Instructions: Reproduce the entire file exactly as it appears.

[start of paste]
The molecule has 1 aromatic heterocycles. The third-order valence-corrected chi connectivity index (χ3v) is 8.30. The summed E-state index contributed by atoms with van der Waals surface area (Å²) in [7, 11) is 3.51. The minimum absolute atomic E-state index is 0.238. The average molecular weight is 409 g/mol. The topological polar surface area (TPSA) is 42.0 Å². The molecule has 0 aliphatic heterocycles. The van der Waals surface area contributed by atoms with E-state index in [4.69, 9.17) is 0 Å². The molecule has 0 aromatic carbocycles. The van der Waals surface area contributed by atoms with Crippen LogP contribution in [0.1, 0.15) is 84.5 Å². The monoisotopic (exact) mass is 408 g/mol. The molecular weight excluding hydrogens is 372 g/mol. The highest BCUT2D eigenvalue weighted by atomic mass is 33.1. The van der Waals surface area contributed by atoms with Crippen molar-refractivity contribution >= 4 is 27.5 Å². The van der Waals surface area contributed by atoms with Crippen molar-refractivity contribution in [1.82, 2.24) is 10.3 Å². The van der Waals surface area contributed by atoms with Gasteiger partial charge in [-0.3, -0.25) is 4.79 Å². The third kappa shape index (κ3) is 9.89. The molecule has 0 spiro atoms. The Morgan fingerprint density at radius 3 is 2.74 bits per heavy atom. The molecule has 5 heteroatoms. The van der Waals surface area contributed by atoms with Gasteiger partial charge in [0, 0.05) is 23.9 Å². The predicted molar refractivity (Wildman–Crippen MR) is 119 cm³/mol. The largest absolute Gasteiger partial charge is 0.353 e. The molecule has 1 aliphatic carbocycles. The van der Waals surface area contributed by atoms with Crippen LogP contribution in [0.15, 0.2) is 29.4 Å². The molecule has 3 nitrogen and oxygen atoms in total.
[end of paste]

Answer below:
The molecule has 1 aromatic heterocycles. The third-order valence-corrected chi connectivity index (χ3v) is 8.30. The summed E-state index contributed by atoms with van der Waals surface area (Å²) in [7, 11) is 3.51. The minimum absolute atomic E-state index is 0.238. The average molecular weight is 409 g/mol. The topological polar surface area (TPSA) is 42.0 Å². The molecule has 0 aliphatic heterocycles. The van der Waals surface area contributed by atoms with E-state index in [4.69, 9.17) is 0 Å². The molecule has 0 aromatic carbocycles. The van der Waals surface area contributed by atoms with Crippen LogP contribution in [0.1, 0.15) is 84.5 Å². The monoisotopic (exact) mass is 408 g/mol. The molecular weight excluding hydrogens is 372 g/mol. The highest BCUT2D eigenvalue weighted by atomic mass is 33.1. The van der Waals surface area contributed by atoms with Crippen molar-refractivity contribution >= 4 is 27.5 Å². The van der Waals surface area contributed by atoms with Crippen molar-refractivity contribution in [1.82, 2.24) is 10.3 Å². The van der Waals surface area contributed by atoms with Gasteiger partial charge in [-0.3, -0.25) is 4.79 Å². The third kappa shape index (κ3) is 9.89. The molecule has 0 spiro atoms. The Morgan fingerprint density at radius 3 is 2.74 bits per heavy atom. The molecule has 5 heteroatoms. The van der Waals surface area contributed by atoms with Gasteiger partial charge in [0, 0.05) is 23.9 Å². The predicted molar refractivity (Wildman–Crippen MR) is 119 cm³/mol. The largest absolute Gasteiger partial charge is 0.353 e. The molecule has 1 aliphatic carbocycles. The van der Waals surface area contributed by atoms with Crippen LogP contribution in [0.15, 0.2) is 29.4 Å². The molecule has 3 nitrogen and oxygen atoms in total.